Judge Correctly Barred|Defense in Union Clash

     MANHATTAN (CN) – The 2nd Circuit upheld the conviction and sentencing of a labor union worker who fought with the bricklayers union at a Niagara Falls construction site.




     Steven Markle was convicted in 2006 of two counts of attempted Hobbs Act extortion for violence that results in obstructing commerce.
     The 1998 fight escalated from a dispute between the two unions over exclusive rights to perform fine sweep work at the construction site for E.G. Sackett. Four bricklayers were hospitalized after the attack, and a federal grand jury indicted Markle and 14 other laborers from Local 91.
     Markle was sentenced to two concurrent terms of 57 months in prison, followed by two concurrent terms of two years of supervised release, plus restitution of $20,000 to E.G. Sackett.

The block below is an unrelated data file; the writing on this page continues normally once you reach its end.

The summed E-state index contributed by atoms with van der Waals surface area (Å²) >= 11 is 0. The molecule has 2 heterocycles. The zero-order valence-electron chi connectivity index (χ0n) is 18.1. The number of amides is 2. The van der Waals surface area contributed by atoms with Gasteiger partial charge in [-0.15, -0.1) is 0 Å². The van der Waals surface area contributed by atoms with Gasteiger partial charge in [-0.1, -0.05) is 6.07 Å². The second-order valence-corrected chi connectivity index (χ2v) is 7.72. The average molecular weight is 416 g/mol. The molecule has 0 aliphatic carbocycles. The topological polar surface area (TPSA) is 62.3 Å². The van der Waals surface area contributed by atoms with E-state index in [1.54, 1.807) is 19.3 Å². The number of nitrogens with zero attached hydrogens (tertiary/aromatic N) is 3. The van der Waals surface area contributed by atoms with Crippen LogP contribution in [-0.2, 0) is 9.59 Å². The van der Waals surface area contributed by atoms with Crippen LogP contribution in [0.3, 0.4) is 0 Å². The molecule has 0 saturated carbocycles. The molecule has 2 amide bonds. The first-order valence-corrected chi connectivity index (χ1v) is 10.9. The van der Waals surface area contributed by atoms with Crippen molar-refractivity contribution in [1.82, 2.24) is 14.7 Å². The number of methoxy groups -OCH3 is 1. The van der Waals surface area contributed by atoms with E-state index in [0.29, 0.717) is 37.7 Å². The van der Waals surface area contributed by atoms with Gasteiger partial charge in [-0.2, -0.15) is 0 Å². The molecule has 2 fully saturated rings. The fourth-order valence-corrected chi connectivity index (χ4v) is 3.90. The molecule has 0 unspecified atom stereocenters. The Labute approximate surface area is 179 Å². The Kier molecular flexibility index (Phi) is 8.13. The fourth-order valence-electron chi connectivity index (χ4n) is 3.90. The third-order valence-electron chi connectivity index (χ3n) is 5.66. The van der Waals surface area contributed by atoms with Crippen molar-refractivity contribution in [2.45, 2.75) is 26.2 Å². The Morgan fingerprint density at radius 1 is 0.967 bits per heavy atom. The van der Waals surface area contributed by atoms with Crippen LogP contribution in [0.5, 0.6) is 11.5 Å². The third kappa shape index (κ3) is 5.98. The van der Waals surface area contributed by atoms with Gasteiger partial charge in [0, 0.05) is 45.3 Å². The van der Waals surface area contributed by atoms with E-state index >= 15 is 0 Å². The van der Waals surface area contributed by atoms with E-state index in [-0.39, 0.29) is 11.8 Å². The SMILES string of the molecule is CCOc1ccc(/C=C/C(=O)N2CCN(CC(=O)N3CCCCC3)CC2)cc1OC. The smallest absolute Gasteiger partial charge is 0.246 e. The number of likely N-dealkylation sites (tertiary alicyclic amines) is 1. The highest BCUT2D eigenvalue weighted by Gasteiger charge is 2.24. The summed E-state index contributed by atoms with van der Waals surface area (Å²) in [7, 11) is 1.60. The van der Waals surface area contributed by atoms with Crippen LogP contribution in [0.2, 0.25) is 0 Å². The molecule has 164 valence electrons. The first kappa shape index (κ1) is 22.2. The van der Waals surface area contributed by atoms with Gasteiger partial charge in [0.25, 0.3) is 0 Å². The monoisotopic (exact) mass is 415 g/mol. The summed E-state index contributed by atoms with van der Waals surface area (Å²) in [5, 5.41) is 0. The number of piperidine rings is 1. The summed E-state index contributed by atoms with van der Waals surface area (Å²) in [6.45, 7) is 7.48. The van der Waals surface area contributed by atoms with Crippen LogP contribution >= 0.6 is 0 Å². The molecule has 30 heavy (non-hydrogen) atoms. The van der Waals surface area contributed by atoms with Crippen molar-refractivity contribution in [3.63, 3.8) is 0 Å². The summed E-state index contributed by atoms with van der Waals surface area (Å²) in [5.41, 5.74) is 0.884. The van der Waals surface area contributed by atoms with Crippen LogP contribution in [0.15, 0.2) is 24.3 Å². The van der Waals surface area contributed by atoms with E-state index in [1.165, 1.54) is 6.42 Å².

On appeal, Markle argued that the court denied his right to a fair trial by precluding a defense to Hobbs Act liability. In U.S. v. Enmons, the Supreme Court held that Hobbs Act liability does not extend to conduct in pursuit of “legitimate labor ends.”
     Chief Judge Rosemary Pooler wrote for the appellate court that the Enmons defense is limited to labor-management disputes and does not extend to inter-union violence.
     “A violent attack on members of a competing union to gain the competing union’s work is not a legitimate labor union objective,” Pooler wrote.
     Markle also argued that the lower court should not have imposing sentence enhancements of two levels for bodily injury and one level for monetary loss.
     Markle argues that the injuries were not sufficiently significant and that E.G. Sackett actually saved money because the job finished three weeks ahead of schedule.
     Pooler rejected both claims finding that hospitalization of four victims is not insignificant and that the schedule changes E.G. Sackett faced after the fight did cause damages.

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